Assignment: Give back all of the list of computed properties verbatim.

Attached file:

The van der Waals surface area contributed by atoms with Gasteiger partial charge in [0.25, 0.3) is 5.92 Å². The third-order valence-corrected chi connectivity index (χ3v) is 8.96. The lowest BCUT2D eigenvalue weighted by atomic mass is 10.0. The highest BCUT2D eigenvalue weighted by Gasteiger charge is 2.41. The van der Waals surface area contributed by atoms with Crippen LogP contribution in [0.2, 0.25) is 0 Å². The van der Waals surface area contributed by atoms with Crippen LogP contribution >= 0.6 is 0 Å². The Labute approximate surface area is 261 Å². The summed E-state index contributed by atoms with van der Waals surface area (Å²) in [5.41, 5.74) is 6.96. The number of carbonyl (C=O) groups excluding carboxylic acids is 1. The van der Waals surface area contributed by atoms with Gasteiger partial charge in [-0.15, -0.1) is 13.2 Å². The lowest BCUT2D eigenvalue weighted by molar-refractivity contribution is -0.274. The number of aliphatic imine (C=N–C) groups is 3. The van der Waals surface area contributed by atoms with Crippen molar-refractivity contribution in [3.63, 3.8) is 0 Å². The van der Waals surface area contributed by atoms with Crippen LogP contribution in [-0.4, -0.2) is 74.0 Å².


The van der Waals surface area contributed by atoms with Gasteiger partial charge in [0.25, 0.3) is 5.92 Å². The third-order valence-corrected chi connectivity index (χ3v) is 8.96. The lowest BCUT2D eigenvalue weighted by atomic mass is 10.0. The highest BCUT2D eigenvalue weighted by Gasteiger charge is 2.41. The van der Waals surface area contributed by atoms with Crippen LogP contribution in [0.2, 0.25) is 0 Å². The van der Waals surface area contributed by atoms with Crippen LogP contribution >= 0.6 is 0 Å². The Labute approximate surface area is 261 Å². The summed E-state index contributed by atoms with van der Waals surface area (Å²) in [5.41, 5.74) is 6.96. The number of carbonyl (C=O) groups excluding carboxylic acids is 1. The van der Waals surface area contributed by atoms with Gasteiger partial charge in [-0.15, -0.1) is 13.2 Å². The lowest BCUT2D eigenvalue weighted by molar-refractivity contribution is -0.274. The number of aliphatic imine (C=N–C) groups is 3. The van der Waals surface area contributed by atoms with Crippen molar-refractivity contribution in [3.63, 3.8) is 0 Å². The van der Waals surface area contributed by atoms with Crippen LogP contribution in [-0.4, -0.2) is 74.0 Å².